For the past twenty years, you have been working as a chemicals distribution manager for a small company specializing in removing chemicals from gas lines. The chemicals that you provide are pivotal to the success of all the plants that are in various states; built from the pre-commissioning and commissioning phases (where the equipment is tested for functionality and errors (if any) are corrected) to the decommissioning phase where the unit is shut down and dismantled and the chemicals are either returned or destroyed. Any of the spent chemicals are either shipped to a recycling plant or buried because all the chemicals that are involved in your company’s processes are earth friendly. Up until this point, you have been relying on the railways to deliver your cargo to your clients, because they were domestic.
The farthest your chemicals shipped was to California, at a remote gas refinery. It was only a few moments ago that you were informed that your company will be dealing with international clientele, starting with a large chemical delivery to Japan. Not only is this delivery large, but it is the largest chemical delivery that your company has ever experienced. You aren’t even sure if your group will be able to produce the right amount of chemicals. This change isn’t completely unwelcomed, however, whenever you have new clients there are always obstacles to overcome.
First and foremost, there is a language barrier, which after hiring a reliable translation service will solve itself. Second is securing a reliable staging area and shipyard. One call to your procurement agent will help take that off your plate. The final item is one of the most important: insuring that you are up to date on the codes and regulations for shipping these chemicals. We can help you out on the last part: Air Sea Containers is a distributor of International Maritime Dangerous Goods Code Manuals.
What is the International Maritime Dangerous Goods Code?
Generally speaking the International Maritime Dangerous Goods Code or IMDG Code is a set of universal guidelines to ship hazardous or dangerous goods via boat. These guidelines were created and are enforced to help protect a ship’s crew from whatever chemicals are onboard with them and is oftentimes heard in conjunction with the International Convention for the Safety of Life at Sea (SOLAS) and the International Convention for the Prevention of Pollution from Ships (MARPOL 73/78). The IMDG Code covers: how to label your chemical drums; a glossary of various terminology; and how to mark your chemicals so then the crewmen understand what contents reside inside the drum; plus much more. As luck would have it, the International Maritime Dangerous Goods Code has just been updated to its 37th Edition, which goes into effect on January 1, 2016, with optional compliance currently accepted.
What New Material and Revisions have been Implemented in the 37th Edition of the IMDG Code?
Even though it seems like the most current version of the International Maritime Dangerous Goods Code just came out (the 36th Edition of the IMDG Code was dated 2012, however its mandatory implementation date was January of 2014), this revised and updated version has a few new items do discuss and cover.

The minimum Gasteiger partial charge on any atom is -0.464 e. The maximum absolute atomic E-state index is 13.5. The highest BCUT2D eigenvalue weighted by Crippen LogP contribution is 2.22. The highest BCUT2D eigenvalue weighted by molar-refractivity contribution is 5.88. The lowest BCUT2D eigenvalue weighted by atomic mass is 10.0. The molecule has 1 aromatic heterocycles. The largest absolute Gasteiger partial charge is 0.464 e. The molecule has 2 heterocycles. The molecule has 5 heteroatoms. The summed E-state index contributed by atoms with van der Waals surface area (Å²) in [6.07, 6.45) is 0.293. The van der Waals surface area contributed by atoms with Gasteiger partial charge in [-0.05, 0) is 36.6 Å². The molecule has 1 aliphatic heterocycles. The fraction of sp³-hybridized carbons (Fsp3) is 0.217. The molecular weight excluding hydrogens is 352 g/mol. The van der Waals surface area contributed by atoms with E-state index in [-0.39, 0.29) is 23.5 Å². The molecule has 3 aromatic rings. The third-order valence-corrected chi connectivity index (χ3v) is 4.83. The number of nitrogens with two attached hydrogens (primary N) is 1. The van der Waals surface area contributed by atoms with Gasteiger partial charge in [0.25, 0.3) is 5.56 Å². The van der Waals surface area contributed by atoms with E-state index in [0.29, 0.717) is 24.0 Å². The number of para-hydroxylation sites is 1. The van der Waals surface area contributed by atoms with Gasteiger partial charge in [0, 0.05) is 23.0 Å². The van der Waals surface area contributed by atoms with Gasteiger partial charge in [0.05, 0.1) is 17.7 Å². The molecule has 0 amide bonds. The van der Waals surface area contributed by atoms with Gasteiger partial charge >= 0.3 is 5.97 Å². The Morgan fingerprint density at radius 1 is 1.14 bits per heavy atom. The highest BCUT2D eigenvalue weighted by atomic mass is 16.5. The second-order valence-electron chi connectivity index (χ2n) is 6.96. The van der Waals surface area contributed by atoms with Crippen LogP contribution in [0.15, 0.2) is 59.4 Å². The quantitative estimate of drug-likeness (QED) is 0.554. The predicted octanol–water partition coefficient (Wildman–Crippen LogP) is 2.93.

One of the most important revisions is the implementation of a new revision of IAEA Regulations for the Safe Transport of Radioactive Material – 2012 Edition (IAEA Safety Standards Series SSR-6), which supersedes the IAEA 2009 Edition. This is most beneficial to shippers and handlers of Class 7 goods. Another significant change is the addition of two columns (16a and 16b) on the Dangers Goods List (DGL), which incorporates coding for Stowage and Handling (column 16a) as well as Segregation (column 16b) in lieu of descriptions. Other changes on the DGL include but are not limited to: asbestos shipping codes; division of the capacitor entry; a series of shipping names for adsorbed gases; and descriptors for safety devices. In addition to the DGL changes, special provisions have been created for shipping common items.
International Maritime Dangerous Goods Code Manuals Available in Various Formats
If you are in the business, we know that you will want to have your IMDG Manuals in various formats to accommodate your office’s users. Because the audience for this specific code is so varied, we can offer you the following formats for your use.
International Maritime Dangerous Goods Code Downloadable:
If you are in the middle of trying to ship your chemicals out to sea in a hurry, the last thing you want to haul along with you is a large book (or in the 2014 codes it will be two large books) out into the field when you could download them to your tablet. This makes your manual portable and easy to store in luggage (if you are traveling).
International Maritime Dangerous Goods Code Hardcover Book:
When you are in a warehouse, you need to have a book that is durable and ready for wear and tear. An IMDG hardcover manual is perfect to meet these needs. It won’t get misplaced like paperbacks tend to and it will be readily available for those that are not technically savvy.
International Maritime Dangerous Goods Code Paperback Book:
If you are in an office environment and you are not and probably will not plan on seeing the staging area and warehouse where your chemicals will be stored, the IMDG paperback book is the perfect choice for you. You are the paper shuffler that makes sure that each barrel of chemicals is labeled correctly, packed correctly, and shipped correctly. This is a perfect reference book as you make sure that everything sails smoothly.